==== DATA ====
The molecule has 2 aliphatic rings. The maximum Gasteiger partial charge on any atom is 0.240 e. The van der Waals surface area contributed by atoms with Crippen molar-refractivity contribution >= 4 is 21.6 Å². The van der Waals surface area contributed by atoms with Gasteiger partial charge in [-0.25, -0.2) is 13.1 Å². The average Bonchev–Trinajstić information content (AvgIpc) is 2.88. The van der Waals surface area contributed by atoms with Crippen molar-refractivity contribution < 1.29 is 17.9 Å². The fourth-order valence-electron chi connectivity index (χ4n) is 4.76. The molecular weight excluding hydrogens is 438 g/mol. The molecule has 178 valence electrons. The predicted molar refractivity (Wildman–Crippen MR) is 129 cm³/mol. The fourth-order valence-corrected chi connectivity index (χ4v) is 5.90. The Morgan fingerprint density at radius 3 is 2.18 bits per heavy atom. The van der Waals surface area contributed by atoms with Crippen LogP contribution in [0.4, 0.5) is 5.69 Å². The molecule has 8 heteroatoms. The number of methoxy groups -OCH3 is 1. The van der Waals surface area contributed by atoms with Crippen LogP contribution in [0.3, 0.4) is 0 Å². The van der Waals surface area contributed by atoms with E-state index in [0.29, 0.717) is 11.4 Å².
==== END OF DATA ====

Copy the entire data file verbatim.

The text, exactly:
The molecule has 2 aliphatic rings. The maximum Gasteiger partial charge on any atom is 0.240 e. The van der Waals surface area contributed by atoms with Crippen molar-refractivity contribution >= 4 is 21.6 Å². The van der Waals surface area contributed by atoms with Gasteiger partial charge in [-0.25, -0.2) is 13.1 Å². The average Bonchev–Trinajstić information content (AvgIpc) is 2.88. The van der Waals surface area contributed by atoms with Crippen molar-refractivity contribution < 1.29 is 17.9 Å². The fourth-order valence-electron chi connectivity index (χ4n) is 4.76. The molecular weight excluding hydrogens is 438 g/mol. The molecule has 178 valence electrons. The predicted molar refractivity (Wildman–Crippen MR) is 129 cm³/mol. The fourth-order valence-corrected chi connectivity index (χ4v) is 5.90. The Morgan fingerprint density at radius 3 is 2.18 bits per heavy atom. The van der Waals surface area contributed by atoms with Crippen LogP contribution in [0.4, 0.5) is 5.69 Å². The molecule has 8 heteroatoms. The number of methoxy groups -OCH3 is 1. The van der Waals surface area contributed by atoms with Crippen LogP contribution in [0.3, 0.4) is 0 Å². The van der Waals surface area contributed by atoms with E-state index in [0.29, 0.717) is 11.4 Å².